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Ted Kaczynski, also known as the “Unabomber,” was born on May 22, 1942, in Illinois. A mathematics prodigy, Kaczynski taught at the University of California at Berkeley before retreating to a survivalist lifestyle in the Montana woods. Between 1978 and 1995, Kaczynski mailed bombs to universities and airlines, killing three people and injuring 23 more. FBI agents arrested Kaczynski in 1996, and two years later he was sentenced to life in prison.

Kaczynski saw something in technology that caused him to lash out with violence. He was able to articulate that what that "something" was with surprising clarity in a sprawling, infamous 35,000-word manifesto titled "Industrial Society and its Future" (click me for the unabridged text of "Industrial Society and its Future"). In meticulous, scholarly precision, Kaczynski makes his primary claim that “freedom and technological progress are incompatible,” and that therefore technological progress must be undone.

Kaczynski ’s argument basically goes like this:

  1. Personal freedoms are constrained by society, as they must be.
  2. The stronger that technology makes society, the less freedoms.
  3. Technology destroys nature, which strengthens technology further.
  4. This ratchet of technological self-amplification is stronger than politics.
  5. Any attempt to use technology or politics to tame the system only strengthens it.
  6. Therefore technological civilization must be destroyed, rather than reformed.
  7. Since it cannot be destroyed by tech or politics, humans must push industrial society towards its inevitable end of self-collapse.
  8. Then pounce on it when it is down and kill it before it rises again.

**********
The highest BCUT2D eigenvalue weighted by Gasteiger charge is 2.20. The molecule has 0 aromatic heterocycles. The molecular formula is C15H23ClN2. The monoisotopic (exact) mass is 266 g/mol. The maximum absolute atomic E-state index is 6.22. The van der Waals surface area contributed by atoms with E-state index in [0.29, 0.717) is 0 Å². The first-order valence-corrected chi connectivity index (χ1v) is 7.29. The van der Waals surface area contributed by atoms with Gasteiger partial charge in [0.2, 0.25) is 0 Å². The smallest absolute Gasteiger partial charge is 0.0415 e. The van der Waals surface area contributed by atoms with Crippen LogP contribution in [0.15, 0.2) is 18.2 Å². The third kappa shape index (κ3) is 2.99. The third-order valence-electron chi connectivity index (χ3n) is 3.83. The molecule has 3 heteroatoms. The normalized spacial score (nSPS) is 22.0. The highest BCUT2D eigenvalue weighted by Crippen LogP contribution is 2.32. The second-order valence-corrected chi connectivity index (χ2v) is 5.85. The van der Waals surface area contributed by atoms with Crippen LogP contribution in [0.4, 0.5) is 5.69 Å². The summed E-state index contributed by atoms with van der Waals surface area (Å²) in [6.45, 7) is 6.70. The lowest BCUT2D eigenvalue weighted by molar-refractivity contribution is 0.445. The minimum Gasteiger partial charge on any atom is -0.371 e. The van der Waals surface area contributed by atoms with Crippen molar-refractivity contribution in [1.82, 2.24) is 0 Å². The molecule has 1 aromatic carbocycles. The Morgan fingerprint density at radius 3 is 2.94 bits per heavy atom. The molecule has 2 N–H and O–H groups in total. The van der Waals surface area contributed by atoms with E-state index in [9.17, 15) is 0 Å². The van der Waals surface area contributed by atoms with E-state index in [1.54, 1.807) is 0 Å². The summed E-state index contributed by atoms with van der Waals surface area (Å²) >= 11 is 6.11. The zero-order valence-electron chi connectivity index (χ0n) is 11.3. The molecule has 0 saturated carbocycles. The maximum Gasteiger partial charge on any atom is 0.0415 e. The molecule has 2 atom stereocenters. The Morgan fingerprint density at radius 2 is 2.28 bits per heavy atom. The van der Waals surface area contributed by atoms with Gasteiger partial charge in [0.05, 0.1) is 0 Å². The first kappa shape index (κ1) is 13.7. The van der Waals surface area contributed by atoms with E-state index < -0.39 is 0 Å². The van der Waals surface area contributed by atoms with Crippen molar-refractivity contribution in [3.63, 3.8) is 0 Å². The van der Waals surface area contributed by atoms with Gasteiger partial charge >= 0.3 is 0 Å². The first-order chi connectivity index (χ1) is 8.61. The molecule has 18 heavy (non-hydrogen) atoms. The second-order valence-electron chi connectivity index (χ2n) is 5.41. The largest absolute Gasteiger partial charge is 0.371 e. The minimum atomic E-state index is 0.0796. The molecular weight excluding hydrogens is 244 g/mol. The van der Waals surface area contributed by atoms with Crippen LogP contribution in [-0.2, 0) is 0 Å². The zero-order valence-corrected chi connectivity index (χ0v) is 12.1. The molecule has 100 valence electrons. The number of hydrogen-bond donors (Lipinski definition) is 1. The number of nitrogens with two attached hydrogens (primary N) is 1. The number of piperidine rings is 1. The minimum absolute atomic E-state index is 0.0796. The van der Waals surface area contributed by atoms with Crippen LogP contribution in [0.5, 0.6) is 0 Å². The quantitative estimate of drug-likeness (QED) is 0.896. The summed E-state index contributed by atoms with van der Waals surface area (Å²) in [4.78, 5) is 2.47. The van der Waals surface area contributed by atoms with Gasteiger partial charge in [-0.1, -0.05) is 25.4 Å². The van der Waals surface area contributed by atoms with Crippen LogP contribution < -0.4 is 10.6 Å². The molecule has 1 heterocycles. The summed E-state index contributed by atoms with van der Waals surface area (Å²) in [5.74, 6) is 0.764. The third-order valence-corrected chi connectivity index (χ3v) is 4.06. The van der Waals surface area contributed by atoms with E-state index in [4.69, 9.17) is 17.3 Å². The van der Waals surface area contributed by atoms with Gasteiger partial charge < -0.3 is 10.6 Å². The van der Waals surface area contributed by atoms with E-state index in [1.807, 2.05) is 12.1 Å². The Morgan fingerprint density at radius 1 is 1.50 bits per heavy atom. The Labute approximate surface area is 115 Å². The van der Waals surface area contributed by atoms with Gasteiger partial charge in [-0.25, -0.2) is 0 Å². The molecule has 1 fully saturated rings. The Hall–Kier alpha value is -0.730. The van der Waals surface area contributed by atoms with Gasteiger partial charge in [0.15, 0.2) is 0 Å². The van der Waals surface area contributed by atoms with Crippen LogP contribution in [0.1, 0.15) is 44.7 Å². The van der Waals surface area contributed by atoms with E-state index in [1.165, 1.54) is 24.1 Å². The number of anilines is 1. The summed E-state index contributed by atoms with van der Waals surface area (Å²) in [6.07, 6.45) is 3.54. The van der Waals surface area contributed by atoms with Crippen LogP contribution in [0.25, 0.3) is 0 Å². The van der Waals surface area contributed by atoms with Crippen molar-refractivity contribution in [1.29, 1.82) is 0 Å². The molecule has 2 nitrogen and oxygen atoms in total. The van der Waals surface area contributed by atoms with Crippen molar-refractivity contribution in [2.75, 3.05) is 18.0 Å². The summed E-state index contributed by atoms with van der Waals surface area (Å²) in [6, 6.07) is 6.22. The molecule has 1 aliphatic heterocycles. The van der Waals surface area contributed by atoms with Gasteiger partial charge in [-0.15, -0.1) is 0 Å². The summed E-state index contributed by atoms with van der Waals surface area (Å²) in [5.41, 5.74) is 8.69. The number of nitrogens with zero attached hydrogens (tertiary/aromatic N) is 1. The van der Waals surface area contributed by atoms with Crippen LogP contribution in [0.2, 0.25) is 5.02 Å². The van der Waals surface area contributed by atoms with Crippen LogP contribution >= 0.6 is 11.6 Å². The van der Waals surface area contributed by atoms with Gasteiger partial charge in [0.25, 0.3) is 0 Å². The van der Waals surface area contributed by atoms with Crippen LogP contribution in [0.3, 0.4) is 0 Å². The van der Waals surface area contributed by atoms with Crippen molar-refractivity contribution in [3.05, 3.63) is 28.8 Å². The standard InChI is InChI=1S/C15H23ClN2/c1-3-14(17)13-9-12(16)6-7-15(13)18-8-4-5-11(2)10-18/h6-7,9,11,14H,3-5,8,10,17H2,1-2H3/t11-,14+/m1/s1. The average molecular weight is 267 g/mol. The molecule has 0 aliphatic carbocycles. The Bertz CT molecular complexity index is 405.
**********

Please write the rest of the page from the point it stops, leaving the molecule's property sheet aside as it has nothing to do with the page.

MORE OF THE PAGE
In short, Kaczynski claims that civilization is the disease and not the cure. "Industrial Society and its Future" has been influential among radical movements that emphasize either Radical Environmentalism, Neo-Luddite notions of Tribalism or a combination of both (which includes but is not exclusive to Anarcho-Primitivists, Green Anarchists, Post-Left Anarchists, National-Anarchists and Neotribalists).

"Industrial Society and its Future" is barely known outside of these movements, however, which makes it rather difficult to find sources that approach Kaczinski's manifesto in a critical manner. So, basically, what I'm asking for is this :

If we ignore the obvious moral implications of his killing spree and focus exclusively on the theory Kaczynski expressed in his "Industrial Society and its Future", can you point out any flaws in this theory and/or reference quality sources that attempt to expose those flaws?!

(click me for the unabridged text of "Industrial Society and its Future")

closed as too broad by user2953, Joseph Weissman May 27 '16 at 20:16

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    I find it ironic that (1) he used technology (i.e. bombs, even if home made) to try and bring down society, (2) his "freedom" spree got him locked up in prison. In any case, there is much more to be said about freedom and society. (Also, please don't bomb people.) – Eliran May 27 '16 at 14:36
  • @EliranH Right, it kind of indicates that he never really accepted the point 5 above. – jobermark May 27 '16 at 18:37